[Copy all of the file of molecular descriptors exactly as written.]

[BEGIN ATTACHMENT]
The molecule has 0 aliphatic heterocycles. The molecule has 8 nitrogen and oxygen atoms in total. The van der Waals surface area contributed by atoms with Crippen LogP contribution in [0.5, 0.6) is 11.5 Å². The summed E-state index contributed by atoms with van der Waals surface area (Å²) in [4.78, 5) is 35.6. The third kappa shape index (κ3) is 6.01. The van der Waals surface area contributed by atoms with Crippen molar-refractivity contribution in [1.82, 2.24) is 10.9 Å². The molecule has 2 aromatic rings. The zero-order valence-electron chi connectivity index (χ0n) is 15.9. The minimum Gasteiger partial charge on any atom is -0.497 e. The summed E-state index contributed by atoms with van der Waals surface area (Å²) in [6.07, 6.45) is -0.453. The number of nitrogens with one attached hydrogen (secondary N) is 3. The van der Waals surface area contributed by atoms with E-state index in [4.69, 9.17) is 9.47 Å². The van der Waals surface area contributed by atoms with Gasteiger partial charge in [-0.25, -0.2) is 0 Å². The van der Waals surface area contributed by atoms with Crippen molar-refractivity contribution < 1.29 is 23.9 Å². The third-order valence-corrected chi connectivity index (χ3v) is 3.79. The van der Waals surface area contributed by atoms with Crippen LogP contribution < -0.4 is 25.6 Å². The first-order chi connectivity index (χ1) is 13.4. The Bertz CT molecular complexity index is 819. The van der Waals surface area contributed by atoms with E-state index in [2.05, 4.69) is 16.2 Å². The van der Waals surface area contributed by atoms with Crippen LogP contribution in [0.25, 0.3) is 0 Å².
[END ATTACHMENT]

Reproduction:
The molecule has 0 aliphatic heterocycles. The molecule has 8 nitrogen and oxygen atoms in total. The van der Waals surface area contributed by atoms with Crippen LogP contribution in [0.5, 0.6) is 11.5 Å². The summed E-state index contributed by atoms with van der Waals surface area (Å²) in [4.78, 5) is 35.6. The third kappa shape index (κ3) is 6.01. The van der Waals surface area contributed by atoms with Crippen molar-refractivity contribution in [1.82, 2.24) is 10.9 Å². The molecule has 2 aromatic rings. The zero-order valence-electron chi connectivity index (χ0n) is 15.9. The minimum Gasteiger partial charge on any atom is -0.497 e. The summed E-state index contributed by atoms with van der Waals surface area (Å²) in [6.07, 6.45) is -0.453. The number of nitrogens with one attached hydrogen (secondary N) is 3. The van der Waals surface area contributed by atoms with E-state index in [4.69, 9.17) is 9.47 Å². The van der Waals surface area contributed by atoms with Gasteiger partial charge in [-0.25, -0.2) is 0 Å². The van der Waals surface area contributed by atoms with Crippen molar-refractivity contribution < 1.29 is 23.9 Å². The third-order valence-corrected chi connectivity index (χ3v) is 3.79. The van der Waals surface area contributed by atoms with Crippen LogP contribution < -0.4 is 25.6 Å². The first-order chi connectivity index (χ1) is 13.4. The Bertz CT molecular complexity index is 819. The van der Waals surface area contributed by atoms with E-state index in [2.05, 4.69) is 16.2 Å². The van der Waals surface area contributed by atoms with Crippen LogP contribution in [0.25, 0.3) is 0 Å².